In June 2021, the Government of Canada passed legislation to make September 30th a federal statutory holiday, called the National Day for Truth and Reconciliation to commemorate and reflect on the tragic history and ongoing legacy of residential schools in Canada. The painful legacy of these schools has had lasting impacts on residential school survivors and their families.
There were 140 federally run Indian Residential Schools that operated in Canada from 1831 to 1998. The last school was shut only 23 years ago. The survivors advocated for recognition and reparations and demanded accountability for the lasting effects of the harm caused. These efforts resulted in:
- The Indian Residential Schools Settlement Agreement
- Apologies by the government
- The establishment of the Truth and Reconciliation Commission
- The creation of the National Centre for Truth and Reconciliation
Truth and Reconciliation Commission and its call to actions
The Truth and Reconciliation Commission was formed with a mandate to inform all Canadians about what happened in residential schools. The commission documented the truth of Survivors, their families, communities and anyone personally affected by the residential school experience. The holiday was one among the 94 calls to action from the Truth and Reconciliation Commission. The other calls to action covered a wide range of areas including
- Child welfare
- Language and culture
“We have taken steps to address the Truth and Reconciliation Commission’s Calls to Actions. However, we recognize that there is still much work to do as a country to make progress on our shared path of reconciliation. This includes acknowledging the harm residential schools have done to Indigenous Peoples. By establishing a National Day for Truth and Reconciliation, we will have a day every year to reflect and honour the survivors of residential schools, ensuring they are never forgotten.”
—The Honourable Steven Guilbeault, Minister of Canadian Heritage
Orange Shirt day
Orange Shirt Day is an unofficial day that falls on September 30, coinciding with the National Day for Truth and Reconciliation. The day has been observed in memory of a then-six-year-old Phyllis Webstad, whose orange shirt was taken away on her first day at a residential school in 1973.
Observing the National Day for Truth and Reconciliation
The National Day for Truth and Reconciliation day provides an opportunity to bring awareness to the painful legacy of the residential school system. Here are few things you can do:
- Taking part in events and activities
- Wear orange as a symbol of remembrance
- Reading the Truth and Reconciliation report
- Taking a moment for quiet reflection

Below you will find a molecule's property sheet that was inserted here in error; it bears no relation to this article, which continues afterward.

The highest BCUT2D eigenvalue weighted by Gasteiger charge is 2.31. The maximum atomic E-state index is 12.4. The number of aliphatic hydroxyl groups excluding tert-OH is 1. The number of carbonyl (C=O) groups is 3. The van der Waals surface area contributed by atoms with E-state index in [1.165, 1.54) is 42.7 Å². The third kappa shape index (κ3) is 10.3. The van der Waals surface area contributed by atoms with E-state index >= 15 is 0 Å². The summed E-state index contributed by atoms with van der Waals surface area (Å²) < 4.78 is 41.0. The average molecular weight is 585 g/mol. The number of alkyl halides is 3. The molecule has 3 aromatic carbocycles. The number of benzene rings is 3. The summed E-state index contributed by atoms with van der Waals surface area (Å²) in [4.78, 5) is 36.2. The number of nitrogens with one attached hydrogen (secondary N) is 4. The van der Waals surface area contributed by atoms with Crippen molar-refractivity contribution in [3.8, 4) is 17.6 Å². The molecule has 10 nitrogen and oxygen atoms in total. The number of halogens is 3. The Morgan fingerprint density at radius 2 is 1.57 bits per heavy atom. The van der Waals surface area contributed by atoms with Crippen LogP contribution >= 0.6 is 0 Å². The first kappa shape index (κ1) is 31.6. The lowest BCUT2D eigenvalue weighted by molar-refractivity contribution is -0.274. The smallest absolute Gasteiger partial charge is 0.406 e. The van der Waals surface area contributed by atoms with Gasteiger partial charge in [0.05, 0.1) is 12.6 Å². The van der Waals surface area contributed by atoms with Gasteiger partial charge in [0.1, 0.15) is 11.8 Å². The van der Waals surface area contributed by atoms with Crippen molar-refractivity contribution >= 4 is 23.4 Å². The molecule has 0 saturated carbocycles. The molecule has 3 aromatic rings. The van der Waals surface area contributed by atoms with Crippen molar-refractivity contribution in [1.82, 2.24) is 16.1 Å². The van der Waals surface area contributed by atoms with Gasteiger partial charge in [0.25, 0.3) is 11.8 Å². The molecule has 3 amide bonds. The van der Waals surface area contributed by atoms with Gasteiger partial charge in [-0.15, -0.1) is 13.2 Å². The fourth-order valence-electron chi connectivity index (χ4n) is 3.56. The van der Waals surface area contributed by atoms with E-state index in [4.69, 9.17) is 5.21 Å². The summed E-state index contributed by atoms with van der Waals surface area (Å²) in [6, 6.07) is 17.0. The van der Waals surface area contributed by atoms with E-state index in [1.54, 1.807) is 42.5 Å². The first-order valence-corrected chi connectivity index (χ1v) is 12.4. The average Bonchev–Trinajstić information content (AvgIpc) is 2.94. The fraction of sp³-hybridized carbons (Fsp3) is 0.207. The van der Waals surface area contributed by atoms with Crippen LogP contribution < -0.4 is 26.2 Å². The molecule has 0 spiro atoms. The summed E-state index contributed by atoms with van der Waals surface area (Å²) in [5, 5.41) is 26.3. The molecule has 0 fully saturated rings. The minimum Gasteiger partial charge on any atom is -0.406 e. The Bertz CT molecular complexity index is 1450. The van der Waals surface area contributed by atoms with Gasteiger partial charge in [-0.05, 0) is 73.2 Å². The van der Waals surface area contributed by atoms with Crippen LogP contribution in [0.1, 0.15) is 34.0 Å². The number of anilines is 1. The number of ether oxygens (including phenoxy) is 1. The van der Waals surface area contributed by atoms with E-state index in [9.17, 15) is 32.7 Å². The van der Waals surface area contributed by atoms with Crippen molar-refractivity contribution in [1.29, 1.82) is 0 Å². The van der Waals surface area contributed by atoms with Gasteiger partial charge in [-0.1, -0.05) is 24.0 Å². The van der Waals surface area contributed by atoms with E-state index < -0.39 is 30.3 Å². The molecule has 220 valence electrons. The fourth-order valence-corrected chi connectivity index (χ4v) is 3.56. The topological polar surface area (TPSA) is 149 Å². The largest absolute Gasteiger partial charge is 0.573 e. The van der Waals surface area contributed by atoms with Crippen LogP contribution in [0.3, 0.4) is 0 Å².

- Learn more about the past and ongoing indigenous issues
“A National Day for Truth and Reconciliation would provide federally regulated workers with the opportunity to participate in educational and commemorative activities. This will ensure that the history and legacy of residential schools remains a vital component of the reconciliation process.”
—The Honourable Filomena Tassi, Minister of Labour
Advice from a survivor
Geraldine Shingoose is a residential school survivor and for the past six years, this warrior has been sharing her truths. She suggests that every Canadian take a moment of silence at 2:15 p.m., and show small gestures such as displaying an orange shirt on the window to have a powerful impact.
Is it a holiday?
The National Day for Truth and Reconciliation is a designated paid holiday for employees in the federal public service. However, not all provinces and territories have declared it a statutory holiday. In provinces where September 30 is not a holiday, it is mostly up to the employers whether to grant the day off. Manitoba, Nova Scotia and PEI recognize the day as a holiday, closing schools and government offices. September 30 is a government holiday and not a statutory holiday in Newfoundland and Labrador.
The provincial government in British Columbia has said that this will be a commemorative day and not a statutory holiday.
Mental health supports
1-866-925-4419 – Former Residential School students can call this number for emotional crisis referral services and information on other health supports from the Government of Canada.
1-855-242-3310 – Indigenous peoples across Canada can go to The Hope for Wellness Help Line 24 hours a day, 7 days a week for counselling and crisis intervention.
“By recognizing a National Day for Truth and Reconciliation, all Canadians will be able to reflect, learn, grieve and take collective action towards reconciliation. Today, we are taking another important step forward as we walk along this shared path together.”
— The Honourable Daniel Vandal, Minister of Northern Affairs